Saturday, June 4, 2016

A Conversation With ... Jadea Kelly


Songwriting more and more is about revealing something of the author. Gone are the times when writers pointed a finger at another and masked the source. Taylor Swift goes for the throat. Beyonce gives the cruelty of infidelity both a visual going over and aural take down. Singer/songwriter Jadea Kelly pulls no punches in her latest, Love & Lust. Love hurts; break-ups happen. How to express that in poetic terms is the challenge.
I caught up with Jadea early week and posed a few questions:


Bill King: I first learned about you from the time you served with publicist Richard Flohil. Hardly a day went by he wasn’t singing your praises. What did you gain from the experience?
Jadea Kelly: I remember meeting Flohil when I was 21...at a business meeting. He didn't know that I sang or played til very late into working together ha ha. When we met he asked 'do you type?'  I laughed 'of course I type'....and I started working as his assistant the next week. Working for Flohil introduced me to sooooo many musicians and artists.

B.K: He’s serious about getting things right.
J.K: Flohil definitely has an amazing ear. For him, music needs to move two of the three following things. Feet, heart and your groin.

B.K: I noticed a video of yours online and your body is covered in words. What was that statement?
J.K: Our lyric video for 'Make It Easy' was directed by Gaelle Legrand. Because the song is about desire - and being ashamed of your desire - I wanted to physically lie in a bed and have the lyrics present on my skin. It conveys what the song means on an entirely more personal level.

B.K: There are so many ways to approach songwriting. Do you have a practiced method?
 J.K: For me I co-write a lot. I also record vocal hooks and lyrics into my phone. Many of my songs remain as complete nonsensical mumbling until the final recording day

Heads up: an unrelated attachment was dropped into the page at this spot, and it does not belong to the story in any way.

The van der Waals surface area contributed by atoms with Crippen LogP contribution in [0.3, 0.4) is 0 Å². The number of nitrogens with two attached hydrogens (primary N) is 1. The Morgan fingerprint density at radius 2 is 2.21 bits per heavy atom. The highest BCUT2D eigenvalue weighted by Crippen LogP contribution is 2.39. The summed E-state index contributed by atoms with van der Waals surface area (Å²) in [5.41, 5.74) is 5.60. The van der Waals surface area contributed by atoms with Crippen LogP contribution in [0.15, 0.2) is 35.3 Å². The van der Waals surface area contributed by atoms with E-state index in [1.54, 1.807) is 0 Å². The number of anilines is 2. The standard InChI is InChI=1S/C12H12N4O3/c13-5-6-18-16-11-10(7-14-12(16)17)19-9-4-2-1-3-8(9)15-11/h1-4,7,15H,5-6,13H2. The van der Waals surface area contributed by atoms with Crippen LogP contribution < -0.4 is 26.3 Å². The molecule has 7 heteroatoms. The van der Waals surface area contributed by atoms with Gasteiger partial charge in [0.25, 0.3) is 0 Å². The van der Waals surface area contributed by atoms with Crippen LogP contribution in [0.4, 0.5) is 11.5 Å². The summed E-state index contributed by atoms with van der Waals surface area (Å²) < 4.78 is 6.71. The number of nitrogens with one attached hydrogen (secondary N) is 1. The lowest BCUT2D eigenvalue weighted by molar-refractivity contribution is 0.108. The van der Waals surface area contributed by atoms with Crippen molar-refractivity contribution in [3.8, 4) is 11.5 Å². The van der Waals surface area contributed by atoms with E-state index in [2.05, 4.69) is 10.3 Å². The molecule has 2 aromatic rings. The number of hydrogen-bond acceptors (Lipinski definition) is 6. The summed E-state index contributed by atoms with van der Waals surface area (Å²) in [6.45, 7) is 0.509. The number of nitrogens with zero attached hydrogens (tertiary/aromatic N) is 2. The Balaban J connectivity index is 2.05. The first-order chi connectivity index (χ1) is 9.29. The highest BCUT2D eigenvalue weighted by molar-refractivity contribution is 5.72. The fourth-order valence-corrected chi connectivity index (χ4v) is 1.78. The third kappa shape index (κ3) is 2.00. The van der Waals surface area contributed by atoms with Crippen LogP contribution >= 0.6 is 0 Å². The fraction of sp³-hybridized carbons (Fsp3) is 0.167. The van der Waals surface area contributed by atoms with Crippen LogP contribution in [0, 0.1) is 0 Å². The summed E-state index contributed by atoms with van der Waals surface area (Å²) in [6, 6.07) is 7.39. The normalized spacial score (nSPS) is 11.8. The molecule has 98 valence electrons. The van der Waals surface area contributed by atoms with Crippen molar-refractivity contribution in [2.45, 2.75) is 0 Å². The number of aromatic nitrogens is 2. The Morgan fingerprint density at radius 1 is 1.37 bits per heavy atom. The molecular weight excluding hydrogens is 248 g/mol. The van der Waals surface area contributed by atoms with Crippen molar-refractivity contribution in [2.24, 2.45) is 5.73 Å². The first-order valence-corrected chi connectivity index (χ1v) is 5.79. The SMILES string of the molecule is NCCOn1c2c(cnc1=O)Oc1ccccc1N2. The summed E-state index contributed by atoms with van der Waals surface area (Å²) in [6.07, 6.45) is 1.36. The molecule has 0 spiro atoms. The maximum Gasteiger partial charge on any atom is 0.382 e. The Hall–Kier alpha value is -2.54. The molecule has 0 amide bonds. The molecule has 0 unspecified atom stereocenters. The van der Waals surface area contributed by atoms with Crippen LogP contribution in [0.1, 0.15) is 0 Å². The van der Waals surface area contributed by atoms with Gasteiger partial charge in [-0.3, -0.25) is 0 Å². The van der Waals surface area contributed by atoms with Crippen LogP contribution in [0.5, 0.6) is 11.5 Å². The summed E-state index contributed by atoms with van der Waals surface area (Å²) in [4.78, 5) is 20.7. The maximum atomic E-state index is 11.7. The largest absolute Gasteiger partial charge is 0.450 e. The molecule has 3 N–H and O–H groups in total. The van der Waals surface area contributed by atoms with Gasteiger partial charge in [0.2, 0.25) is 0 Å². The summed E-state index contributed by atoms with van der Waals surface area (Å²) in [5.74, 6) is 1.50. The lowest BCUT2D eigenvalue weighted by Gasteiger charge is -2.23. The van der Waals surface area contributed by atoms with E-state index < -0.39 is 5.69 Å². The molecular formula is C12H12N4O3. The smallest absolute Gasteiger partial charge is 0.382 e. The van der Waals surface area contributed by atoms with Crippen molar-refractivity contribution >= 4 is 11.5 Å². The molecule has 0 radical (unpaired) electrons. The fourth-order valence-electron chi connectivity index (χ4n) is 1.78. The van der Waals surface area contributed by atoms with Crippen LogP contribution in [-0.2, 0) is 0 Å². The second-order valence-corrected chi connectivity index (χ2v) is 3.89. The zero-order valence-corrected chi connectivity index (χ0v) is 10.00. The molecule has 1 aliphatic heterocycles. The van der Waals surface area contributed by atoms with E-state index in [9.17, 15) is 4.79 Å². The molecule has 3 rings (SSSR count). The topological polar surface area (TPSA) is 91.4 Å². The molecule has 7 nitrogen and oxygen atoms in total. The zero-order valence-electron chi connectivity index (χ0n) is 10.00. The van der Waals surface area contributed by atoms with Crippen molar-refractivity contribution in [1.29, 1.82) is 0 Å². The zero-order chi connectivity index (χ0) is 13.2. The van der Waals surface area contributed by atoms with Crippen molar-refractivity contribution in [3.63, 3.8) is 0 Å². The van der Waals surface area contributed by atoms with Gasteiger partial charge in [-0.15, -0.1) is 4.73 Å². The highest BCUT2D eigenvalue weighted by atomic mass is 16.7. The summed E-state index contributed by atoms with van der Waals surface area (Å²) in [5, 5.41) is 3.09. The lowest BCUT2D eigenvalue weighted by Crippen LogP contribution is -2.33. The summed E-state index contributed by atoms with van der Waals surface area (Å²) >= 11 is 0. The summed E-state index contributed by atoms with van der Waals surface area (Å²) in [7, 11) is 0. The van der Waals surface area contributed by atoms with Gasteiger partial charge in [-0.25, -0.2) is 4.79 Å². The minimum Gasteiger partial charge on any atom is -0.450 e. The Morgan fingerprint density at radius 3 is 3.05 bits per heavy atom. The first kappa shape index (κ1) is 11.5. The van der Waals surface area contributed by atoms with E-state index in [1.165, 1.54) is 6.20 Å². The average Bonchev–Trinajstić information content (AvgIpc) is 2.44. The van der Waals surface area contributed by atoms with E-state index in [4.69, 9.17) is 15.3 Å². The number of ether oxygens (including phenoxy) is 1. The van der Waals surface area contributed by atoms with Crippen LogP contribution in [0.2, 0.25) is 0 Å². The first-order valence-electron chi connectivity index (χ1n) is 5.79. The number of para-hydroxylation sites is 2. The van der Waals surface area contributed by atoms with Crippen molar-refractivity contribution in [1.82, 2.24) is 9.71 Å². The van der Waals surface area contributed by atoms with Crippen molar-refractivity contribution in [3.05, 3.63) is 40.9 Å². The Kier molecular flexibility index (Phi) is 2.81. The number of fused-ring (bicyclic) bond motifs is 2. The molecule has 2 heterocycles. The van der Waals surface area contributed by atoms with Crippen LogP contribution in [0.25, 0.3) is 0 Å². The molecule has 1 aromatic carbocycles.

B.K: On Love & Lust you narrow the song list down to 65 from demos. How did you arrive at these?
J.K: My producers Tom Juhas & Stew Crookes really helped me centre in on the song choices. We wanted the album to have a cohesive story...and we obviously chose the most memorable and heart-felt tunes.

B.K: Stream of conscious writing can at times be more effective than pen to paper – sometimes you have to let the brain empty without interference.
J.K: It's true. I think it's important to not forcibly write in order to confront certain emotions.

B.K: Break-up records can be most revealing and upsetting. Was this about a real relationship?
J.K: Yes it was. 

B.K: Iris DeMent is among the names Emmylou Harris and Patsy Cline you list as heartbreak singer/songwriters. Iris DeMent is little known yet she has the big teardrop in the voice – a standalone artist who cuts deep. Have you seen her play live and do you own any of her music?
J.K:  Yes. I have seen Iris DeMent and Emmylou perform live. Absolutely breathtaking each time. Their voices are so delicate and vulnerable.

B.K: When you are internalizing and trying to express issues of sorrow/loss and pain do you try to give equal weight to both melody and words?
J.K: For sure. The melody and lyrics are one in the same region. I try to challenge myself with both. Inventing unique and odd melody lines are my game. I also want lyrics that surprise people and are surprisingly honest.

B.K: That Nashville writing experience. What have you gained from this and who are you writing with?
J.K: Nashville songwriting feels like the big leagues. It's professional and in constant motion. I have learnt a lot from my time there...especially with song structure and song clarity. 

B.K: Have you been able to place songs with other recording artists?
J.K: Not yet!

B.K: Album release date?
J.K: June 3, 2016

B.K: It’s a wild-west show with recordings these days. How do you see this release playing out? Are you a slow burn advocate or a strike quickly?
J.K: I'd like to burn slowly....and create a career with longevity. That’s my hope.

B.K: What’s the tour schedule looking like?
J.K: Summer touring then we're headed out on tour with Sweet Alibi in the fall....across Canada to a number of theatres....and into the United States for Americana Fest.